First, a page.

There is more to the plot, but it is mostly pretty simple. It is known that there is some sort of treachery or secret from the beginning. The identity of the traitor is a big surprise, but there's no preparation of it, so it seems unrealistic. In a way, that's an unfair charge, because you don't want to telegraph your surprises, but you have to make them believable at the same time. That was one of the problems I had with the Harry Potter books, that the identity of the bad guys was often a total surprise, so that it was kind of a cheat. But it is hard to buy the main character's protege would turn traitor. Especially for the nebulous reason that he and the others don't want to keep protecting humans but want to go for an all-out war that they see the politicians as too weak to fight for.

Another problem I had is that the characters are too one-dimensional and just too good. Davian is a great warrior and the best at everything he does. He has no negatives. Likewise, Gabriella is a great archer and a great protector. The only character who has any depth is Salla, the nemesis of Davian and his boss Zephor, who takes antagonistic positions against the two of them and supports Picante, but who turns out to be a good guy. I also thought the dialog was pretty stiff and unoriginal for the most part. The joking often seems fake and stilted, and there are some blatant infodumps. But there are spots where it works pretty well.

The concept is original, and I thought it had potential. It faces the same problem Milton had, heavenly beings fighting a war. However, the cherubians and mornacts can harm each other, and many cherubians die. The idea of watching what guardian angels actually do, and how they relate to each other (for they must if most people have one), is interesting and challenging. Some of it worked, but it general I found the style a little flat and plain. The world, which has a little depth, is mostly full of cliches. It's not nearly as full a world as it could be. One doesn't get the sense of history, even though there are conversations about the past of the city and the ancient prophecy. (The ancient prophecy involves a child that will put an end to the three thousand year war, and Davian believes Tommy is that child.) The most interesting parts of the story are the parts between Tommy and his father Jim and Gabriella. The rest of it, though it should be exciting, don't summon any enthusiasm. I'll give the author a B-, for the effort, and the great concept.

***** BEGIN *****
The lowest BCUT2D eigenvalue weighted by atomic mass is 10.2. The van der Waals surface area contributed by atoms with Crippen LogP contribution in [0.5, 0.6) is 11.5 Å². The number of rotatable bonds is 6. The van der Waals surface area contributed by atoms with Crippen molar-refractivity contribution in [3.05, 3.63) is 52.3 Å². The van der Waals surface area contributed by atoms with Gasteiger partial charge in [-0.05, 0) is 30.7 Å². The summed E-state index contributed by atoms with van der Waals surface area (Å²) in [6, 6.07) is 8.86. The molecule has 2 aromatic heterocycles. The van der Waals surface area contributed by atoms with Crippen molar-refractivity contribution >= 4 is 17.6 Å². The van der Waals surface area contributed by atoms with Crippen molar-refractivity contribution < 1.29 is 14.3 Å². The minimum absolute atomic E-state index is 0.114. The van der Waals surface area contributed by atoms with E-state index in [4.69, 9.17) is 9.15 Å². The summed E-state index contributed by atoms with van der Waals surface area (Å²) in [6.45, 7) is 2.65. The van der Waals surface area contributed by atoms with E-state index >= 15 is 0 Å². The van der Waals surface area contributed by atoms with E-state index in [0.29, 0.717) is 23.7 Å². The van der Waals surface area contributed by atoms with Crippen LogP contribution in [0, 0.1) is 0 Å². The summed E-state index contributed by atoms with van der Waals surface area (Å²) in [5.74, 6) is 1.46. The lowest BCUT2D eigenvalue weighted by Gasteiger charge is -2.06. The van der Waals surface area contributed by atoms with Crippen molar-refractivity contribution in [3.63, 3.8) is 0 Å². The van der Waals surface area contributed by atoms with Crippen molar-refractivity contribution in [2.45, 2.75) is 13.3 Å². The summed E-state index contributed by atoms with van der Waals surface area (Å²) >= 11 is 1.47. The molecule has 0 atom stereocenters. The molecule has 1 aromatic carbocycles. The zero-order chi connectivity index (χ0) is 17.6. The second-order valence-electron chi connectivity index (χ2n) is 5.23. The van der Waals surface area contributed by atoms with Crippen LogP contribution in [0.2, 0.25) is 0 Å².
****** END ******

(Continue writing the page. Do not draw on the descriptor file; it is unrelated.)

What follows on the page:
Sunday, January 13, 2008

The Gripping Hand

Larry Niven's and Jerry Pournelle's The Gripping Hand is a sequel to The Mote in God's Eye. It starts about twenty-five years later. The Empire of Man has been through some changes.

Kevin Renner, the sailing master in the first book, has been working as a pilot for Horace Bury, the Arab leader of the trading league. Both have been secretly working for naval intelligence, keeping an eye on rebel (outie) activity, while looking out for any sign that the Moties might be escaping from their system. After a diversion where they settle a dispute with a Mormon breakaway system, they talk to Buckman, the astronomer to studied the newly forming star near the Mote system. Another astronomer has declared that the star will form earlier than believed, and they realize that the Moties fed them false information, because when the star forms, it will create new Alderson points to travel out of the Mote system.

Renner and Bury travel to Sparta to speak to Rodney Blaine, nor Lord Blaine, and his wife Sally, who run the Blaine institute, where they study the Motie problem. After a lot of discussion and disagreement, Bury gets permission to visit the blockade fleet at Murcheson's Eye. They end up taking Bury's private ship and following two other navy ships to the area where the new Alderson point will form. They discover that the star is collapsing and creating the new point. When they follow to the new star, the excitement begins.

Ships begin traveling from the Mote system through the new point and into the new star's system. The Empire's ships manage to stop some and capture others. The captured Moties ask to speak to Bury, surprising him. It turns out the Mediator was trained by Bury's original Mediator, and is familiar with the Empire. She tells them that she represents a group called the Medina Traders, from the outer parts of the Mote system. Mote Prime is at the end of a cycle and in chaos. Other groups are vying for controls of the new Crazy Eddie point, what they call the Alderson point.

Meanwhile, the Blaine's daughter has traveled through the points and into the Mote system. Her ship is captured by rival Moties and taken apart. Eventually she and her friend Freddy are reunited with the others. Renner, now acting commodore, orders Bury's ship and the navy ship back through the point to the new system. A chase ensues through the new star system, back through the new point, and to the old point where they go through to the Eye, and the ships that follow get destroyed by the blockade fleet.

Much of the book switches between space military tactics and negotiations between the Empire representatives, the Medina Traders, and other factions of Moties. There are new elements to consider, given the fractured nature of Motie civilization. If the Moties escape outside their system, their ability to efficiently mine resources and their need to continually reproduce means they could spread throughout the galaxy. Renner and the others must negotiate with the Moties while hiding all the details about the Empire's power and dealing with shifting Motie alliances. They do have an ace in the hole: a modified parasite that subdues the Motie breeding urge.